The Val Williams Archive
The Val Williams Archive will become part of the collection at Birmingham Central Library. The material includes objects from the early years of Impressions Gallery, including the first exhibition poster and design work, plus letters from photographers including Martin Parr and Daniel Meadows. The archive also contains full documentation of Val Williams' exhibition projects and books, including The Other Observers, Who's Looking at the Family and How We Are at Tate Britain, plus photo documentary of the first and second Shoreditch Biennales, press responses, correspondence, and lists of participants.
It will also contain a full archive of Val's writing about photography in publications such as Creative Camera, the New Statesman, The Guardian, The Independent and many other publications, and including the series of interviews Val made for the Guardian Women's page in the early 1990s and her lengthy series of obituaries for the Independent.
Highlights of the archive include a collection of letters from Martin Parr, many written while he was working and living in Ireland at the end of the 1970s, the handmade dummy book for Daniel Meadows’ National Portraits, the original manuscript for The Other Observers: Women’s Photography in Britain, published by Virago in 1986, the exhibition files made by Val Williams and Susan Bright for How We Are at Tate Britain (2007) and the vintage projection slides for Plastic Metropolis, the outdoor projection for the 1998 Shoreditch Biennale, featuring the work of Derek Ridgers, Hannah Starkey, Nick Knight and many others.
The archive consists of papers, letters, audiotapes, video, manuscripts, published material, invitations, posters, press cuttings and research materials. Eighty boxes of material have been transferred to Birmingham central Libraries, in a project led by Peter James. Birmingham Central Libraries is the custodian of the Benjamin Stone collection, the Muybridge albums and numerous other important photographic works. The Library has already acquired the archives of the photographer and teacher John Blakemore, and of Professor Paul Hill.
Preserved by Val Williams over the last 40 years, the archive has now been ordered and partially scanned, and marks the beginning of a new research resource at Birmingham, in collaboration with the University of the Arts London, where Val is Professor of the History and Culture of Photography.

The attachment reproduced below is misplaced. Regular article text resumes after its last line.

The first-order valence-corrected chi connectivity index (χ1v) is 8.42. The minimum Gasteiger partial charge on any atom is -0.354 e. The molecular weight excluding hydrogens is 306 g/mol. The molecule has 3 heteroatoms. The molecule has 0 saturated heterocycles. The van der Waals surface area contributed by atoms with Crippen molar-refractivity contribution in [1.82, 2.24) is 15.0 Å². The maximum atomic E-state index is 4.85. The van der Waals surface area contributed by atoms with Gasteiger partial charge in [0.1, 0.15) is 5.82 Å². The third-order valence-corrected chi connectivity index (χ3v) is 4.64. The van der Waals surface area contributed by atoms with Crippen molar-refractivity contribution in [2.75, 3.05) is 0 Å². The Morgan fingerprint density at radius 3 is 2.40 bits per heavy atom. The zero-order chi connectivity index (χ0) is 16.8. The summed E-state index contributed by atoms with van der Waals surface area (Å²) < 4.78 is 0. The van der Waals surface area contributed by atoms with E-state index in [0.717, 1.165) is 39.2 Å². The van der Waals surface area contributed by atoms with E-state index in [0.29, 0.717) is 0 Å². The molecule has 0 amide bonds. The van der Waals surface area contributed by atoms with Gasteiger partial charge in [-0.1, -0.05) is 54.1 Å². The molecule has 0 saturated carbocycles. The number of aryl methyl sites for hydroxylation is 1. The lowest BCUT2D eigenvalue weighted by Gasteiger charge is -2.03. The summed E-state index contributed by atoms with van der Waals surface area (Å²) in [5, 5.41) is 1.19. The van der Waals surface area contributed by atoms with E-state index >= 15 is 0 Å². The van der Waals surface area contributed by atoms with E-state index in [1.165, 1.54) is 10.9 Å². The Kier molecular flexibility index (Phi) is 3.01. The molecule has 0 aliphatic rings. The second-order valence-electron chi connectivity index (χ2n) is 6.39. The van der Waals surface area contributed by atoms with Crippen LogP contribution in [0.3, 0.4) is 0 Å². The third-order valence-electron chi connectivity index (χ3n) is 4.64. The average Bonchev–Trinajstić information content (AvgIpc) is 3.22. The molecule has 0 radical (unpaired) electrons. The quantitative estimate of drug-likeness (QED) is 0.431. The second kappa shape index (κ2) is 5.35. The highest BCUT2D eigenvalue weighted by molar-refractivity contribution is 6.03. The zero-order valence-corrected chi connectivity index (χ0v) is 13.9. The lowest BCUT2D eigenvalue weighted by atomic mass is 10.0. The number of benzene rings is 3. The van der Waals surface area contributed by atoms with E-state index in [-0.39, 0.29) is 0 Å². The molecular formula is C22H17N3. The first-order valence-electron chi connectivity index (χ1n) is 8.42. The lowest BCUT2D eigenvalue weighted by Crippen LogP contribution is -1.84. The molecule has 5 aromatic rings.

The archive was explored in the recent film Storage, made by Wendy Short, Belinda May and Hannah Blackmore, to coincide with Val Williams’ Professorial Platform in 2011, and the Photography and the Archive Research Centre is working on an exhibition of objects from the archive, to celebrate both the acquisition by BCL and the tenth anniversary of the Centre. A small proportion of the archive has been scanned by Wendy Short and Andy Conway.
Val Williams was born in the West Midlands, began her career as the founder co- director of Impressions Gallery of photography, where she worked with photographers such as Angus McBean, John Havinden, Cecil Beaton, Martin Parr and Daniel Meadows. From 1981,until the late 1990s she worked as an independent curator, curating and co- curating exhibition including The Other Observers: Women’s Photography in Britain (NMPF&TV), Who’s Looking at the Family? at the Barbican Art Gallery, Warworks at the V&A, The Dead (NMPF&TV) and Look At Me with the British Council. With Anna Fox she co founded and directed the First Shoreditch Biennale in 1996 and 1998, and became Curator of Exhibitions and Collections at the Hasselblad Foundation, Gothenburg until 2001, when she joined the London Institute (now University of the Arts London) as a research fellow. She curated the Martin Parr retrospective for the Barbican art Gallery in 2002, and is the author of Martin Parr Photographic Works 1973-. and with Susan Bright co curated the Tate’s first historical survey of British Photography (How We Are) in 2007. She is founding editor of the Journal of Photography and Culture, and Director of the Photography and the Archive Research Centre at UAL, based at the London College of Communication. Current work includes the text for the forthcoming retrospective book of Swedish photographer Sune Jonsson and the second edition of ‘Martin Parr’.